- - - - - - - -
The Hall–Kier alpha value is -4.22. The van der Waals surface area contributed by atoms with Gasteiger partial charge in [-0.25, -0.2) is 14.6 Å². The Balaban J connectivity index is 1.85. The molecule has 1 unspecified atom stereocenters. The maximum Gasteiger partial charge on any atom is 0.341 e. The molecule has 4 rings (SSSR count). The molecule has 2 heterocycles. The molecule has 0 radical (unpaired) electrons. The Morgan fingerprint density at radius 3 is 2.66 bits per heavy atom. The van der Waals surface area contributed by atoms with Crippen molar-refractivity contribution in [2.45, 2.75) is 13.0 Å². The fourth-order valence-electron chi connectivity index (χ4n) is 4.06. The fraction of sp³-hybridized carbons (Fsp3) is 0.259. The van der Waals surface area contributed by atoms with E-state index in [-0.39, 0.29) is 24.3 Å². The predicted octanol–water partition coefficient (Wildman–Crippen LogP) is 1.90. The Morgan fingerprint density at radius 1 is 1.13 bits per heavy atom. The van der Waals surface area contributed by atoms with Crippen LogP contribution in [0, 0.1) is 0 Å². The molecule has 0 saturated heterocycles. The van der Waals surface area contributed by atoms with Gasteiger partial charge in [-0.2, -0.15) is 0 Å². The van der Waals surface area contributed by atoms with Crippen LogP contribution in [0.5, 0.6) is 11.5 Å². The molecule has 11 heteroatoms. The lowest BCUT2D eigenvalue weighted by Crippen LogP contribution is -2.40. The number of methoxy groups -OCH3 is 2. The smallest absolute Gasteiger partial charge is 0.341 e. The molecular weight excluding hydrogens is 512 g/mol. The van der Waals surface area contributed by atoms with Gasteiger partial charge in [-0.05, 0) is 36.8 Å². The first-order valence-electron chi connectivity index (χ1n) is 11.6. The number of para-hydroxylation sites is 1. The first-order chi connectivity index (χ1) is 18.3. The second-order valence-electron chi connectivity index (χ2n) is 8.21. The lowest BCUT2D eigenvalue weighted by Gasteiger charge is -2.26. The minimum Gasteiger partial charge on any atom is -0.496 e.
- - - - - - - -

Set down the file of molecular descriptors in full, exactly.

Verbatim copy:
The Hall–Kier alpha value is -4.22. The van der Waals surface area contributed by atoms with Gasteiger partial charge in [-0.25, -0.2) is 14.6 Å². The Balaban J connectivity index is 1.85. The molecule has 1 unspecified atom stereocenters. The maximum Gasteiger partial charge on any atom is 0.341 e. The molecule has 4 rings (SSSR count). The molecule has 2 heterocycles. The molecule has 0 radical (unpaired) electrons. The Morgan fingerprint density at radius 3 is 2.66 bits per heavy atom. The van der Waals surface area contributed by atoms with Crippen molar-refractivity contribution in [2.45, 2.75) is 13.0 Å². The fourth-order valence-electron chi connectivity index (χ4n) is 4.06. The fraction of sp³-hybridized carbons (Fsp3) is 0.259. The van der Waals surface area contributed by atoms with E-state index in [-0.39, 0.29) is 24.3 Å². The predicted octanol–water partition coefficient (Wildman–Crippen LogP) is 1.90. The Morgan fingerprint density at radius 1 is 1.13 bits per heavy atom. The van der Waals surface area contributed by atoms with Crippen LogP contribution in [0, 0.1) is 0 Å². The molecule has 0 saturated heterocycles. The van der Waals surface area contributed by atoms with Gasteiger partial charge in [-0.2, -0.15) is 0 Å². The van der Waals surface area contributed by atoms with Crippen LogP contribution in [0.5, 0.6) is 11.5 Å². The molecule has 11 heteroatoms. The lowest BCUT2D eigenvalue weighted by Crippen LogP contribution is -2.40. The number of methoxy groups -OCH3 is 2. The smallest absolute Gasteiger partial charge is 0.341 e. The molecular weight excluding hydrogens is 512 g/mol. The van der Waals surface area contributed by atoms with Gasteiger partial charge in [-0.05, 0) is 36.8 Å². The first-order valence-electron chi connectivity index (χ1n) is 11.6. The number of para-hydroxylation sites is 1. The first-order chi connectivity index (χ1) is 18.3. The second-order valence-electron chi connectivity index (χ2n) is 8.21. The lowest BCUT2D eigenvalue weighted by Gasteiger charge is -2.26. The minimum Gasteiger partial charge on any atom is -0.496 e.